In vitro binding interaction of atorvastatin with calf thymus DNA: multispectroscopic, gel electrophoresis and molecular docking studies
Publication date: Available online 18 August 2018Source: Journal of Pharmaceutical and Biomedical AnalysisAuthor(s): Zeinab Mirzaei-KalarAbstractThe interaction of atorvastatin with calf thymus DNA (CT-DNA) was investigated in vitro under simulated physiological conditions by using absorption and emission spectroscopy, viscosity measurements, gel electrophoresis and molecular docking studies. Analysis of UV-Visible absorbance spectra indicates the formation of complex between atorvastatin and CT-DNA, and obtained binding constant (Kb = 8.2×104 L. mol-1) is comparable to groove binder drugs. Slight increase of viscosity of CT-DNA demonstrated the groove binding mode. Hoechst 33258 and methylene blue (MB) displacement studies further confirmed such mode of atorvastatin interaction. Thermodynamic parameters ΔG, ΔH, and ΔS measurements were taken at different temperatures indicated that hydrophobic forces played main role in the binding process. Molecular docking provided detailed computational interaction of atorvastatin with CT-DNA which proved that atorvastatin binds to the groove of CT-DNA. Cleavage experiments showed that atorvastatin does not induce any cleavage under the experimental setup. Finally, all results indicated that atorvastatin interacts with CT-DNA via groove binding mode.Graphical abstract
After controversial guidelines were introduced, cholesterol levels are inching down and more Americans are taking much-needed statin drugs.
CONCLUSION: Dyslipidemia patients with pre-existing depression had increased risk for CVD. Future studies that determine CVD risk after management of depression among dyslipidemia patients are needed. PMID: 31701694 [PubMed - as supplied by publisher]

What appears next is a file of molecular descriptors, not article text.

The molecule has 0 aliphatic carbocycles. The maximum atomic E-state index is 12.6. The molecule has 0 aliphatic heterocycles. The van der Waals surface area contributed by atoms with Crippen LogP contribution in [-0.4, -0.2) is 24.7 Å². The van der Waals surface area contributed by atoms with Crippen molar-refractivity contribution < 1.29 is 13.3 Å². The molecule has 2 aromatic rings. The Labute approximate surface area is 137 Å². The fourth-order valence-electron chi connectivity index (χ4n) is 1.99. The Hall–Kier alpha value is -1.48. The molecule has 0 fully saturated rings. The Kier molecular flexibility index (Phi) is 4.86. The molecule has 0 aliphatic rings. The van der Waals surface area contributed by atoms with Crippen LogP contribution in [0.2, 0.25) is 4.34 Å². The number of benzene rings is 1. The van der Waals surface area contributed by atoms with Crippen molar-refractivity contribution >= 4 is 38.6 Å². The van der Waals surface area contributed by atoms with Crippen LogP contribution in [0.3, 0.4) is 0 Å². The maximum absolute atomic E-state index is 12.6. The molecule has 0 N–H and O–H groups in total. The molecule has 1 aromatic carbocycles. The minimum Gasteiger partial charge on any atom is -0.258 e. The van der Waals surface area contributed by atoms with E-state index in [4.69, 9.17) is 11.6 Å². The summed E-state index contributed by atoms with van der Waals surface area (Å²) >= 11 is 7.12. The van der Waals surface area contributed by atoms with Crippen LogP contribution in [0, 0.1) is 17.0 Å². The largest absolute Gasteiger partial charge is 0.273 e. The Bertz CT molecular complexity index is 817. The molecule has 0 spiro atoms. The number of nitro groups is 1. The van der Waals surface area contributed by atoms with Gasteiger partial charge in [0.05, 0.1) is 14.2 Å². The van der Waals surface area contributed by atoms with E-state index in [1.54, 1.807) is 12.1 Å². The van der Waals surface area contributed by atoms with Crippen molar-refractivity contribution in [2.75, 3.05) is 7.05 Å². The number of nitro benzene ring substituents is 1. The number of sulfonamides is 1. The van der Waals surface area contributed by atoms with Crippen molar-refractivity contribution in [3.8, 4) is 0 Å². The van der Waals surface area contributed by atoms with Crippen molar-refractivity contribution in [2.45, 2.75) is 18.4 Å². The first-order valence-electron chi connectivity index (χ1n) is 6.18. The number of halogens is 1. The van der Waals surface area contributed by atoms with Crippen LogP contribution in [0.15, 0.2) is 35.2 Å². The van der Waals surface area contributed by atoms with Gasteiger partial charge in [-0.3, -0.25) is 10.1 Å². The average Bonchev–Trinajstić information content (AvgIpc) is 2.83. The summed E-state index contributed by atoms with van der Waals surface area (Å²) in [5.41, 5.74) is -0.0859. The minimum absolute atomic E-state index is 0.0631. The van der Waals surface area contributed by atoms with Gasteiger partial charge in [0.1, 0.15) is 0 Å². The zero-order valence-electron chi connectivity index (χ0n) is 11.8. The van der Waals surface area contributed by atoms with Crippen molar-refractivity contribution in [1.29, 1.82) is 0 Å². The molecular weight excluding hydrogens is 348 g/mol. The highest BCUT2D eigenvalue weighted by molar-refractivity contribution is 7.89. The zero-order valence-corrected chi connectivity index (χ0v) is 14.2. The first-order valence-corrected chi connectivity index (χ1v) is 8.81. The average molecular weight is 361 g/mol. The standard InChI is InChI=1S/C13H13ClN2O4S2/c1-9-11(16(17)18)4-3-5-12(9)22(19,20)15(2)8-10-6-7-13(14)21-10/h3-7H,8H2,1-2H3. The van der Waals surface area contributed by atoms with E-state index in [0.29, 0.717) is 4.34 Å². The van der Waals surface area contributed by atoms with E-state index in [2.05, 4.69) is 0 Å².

The 2013 American College of Cardiology and American Heart Association practice guidelines recommend physicians prescribe HMG-CoA reductase inhibitors (statins) to patients with high cholesterol and to patients with or at high risk for atherosclerotic cardiovascular disease, regardless of cholesterol levels1. According to the National Center for Health Statistics (NCHS), from 2011 to 2012, 1 in 4 adults ages 40 years and older were taking prescription cholesterol lowering medications, 93% of which were statins2.
Conclusion: Early rule out protocol is effective and safe.We refer interested readers to the following excellent reviews of high-sensitivity troponin implementation:Twerenbold, R. et al.JACC70 (8): 996 –1012.https://doi.org/10.1016/j.jacc.2017.07.718.Yader S. et al. 2016. Am J Med 129 (4): 354 –65.https://doi.org/10.1016/j.amjmed.2015.12.005.Response to the 2nd “Myth-busting” articleInterestingly, on Nov 5, Dr. Spiegel publishedanother “Myths in EM” piece in EM News: “Is hs-cTnT Worth the Downstream Testing?. The piece assesses a new randomized trial of the Roche hs -cTnT...
CONCLUSIONS: No association between ApoB/apoA1 ratio and CVE was found at the baseline visit of patients with RA from the CARMA study. PMID: 31694752 [PubMed - as supplied by publisher]
Words that harm, statins, thyroid replacement, and the ISCHEMIA trial are the topics discussed by Dr John Mandrola in this week ’ s podcast.theheart.org on Medscape
What have we learned about the effects of long-term statin therapy among this age group? Is it beneficial?Journal of the American Geriatrics Society
In patients with diabetes, where cardiovascular morbidity is highly prevalent, recent cardiovascular outcomes trials have identified therapies in the modern glucagon-like peptide 1 receptor agonist (GLP-1RA) and sodium-glucose cotransporter 2 inhibitor (SGLT2i) classes that significantly reduce cardiovascular events. A number of drugs in both classes have demonstrated reductions in the risk of the composite outcome of major adverse cardiovascular events (myocardial infarction, stroke, and cardiovascular death). In addition, SGLT2i drugs have a substantial impact on hospitalization for heart failure. Because GLP-1RA and SGL...
Conclusions. Our data suggests that hsa-miR-24-3p might have an effect on CYP4F2 activity during atherosclerosis. PMID: 31694408 [PubMed - as supplied by publisher]
Evidence from observational studies have found a relationship between serum cholesterol and diabetic retinopathy (DR). Apart of the assumption that cholesterolemic control has benefits for patients with diabet...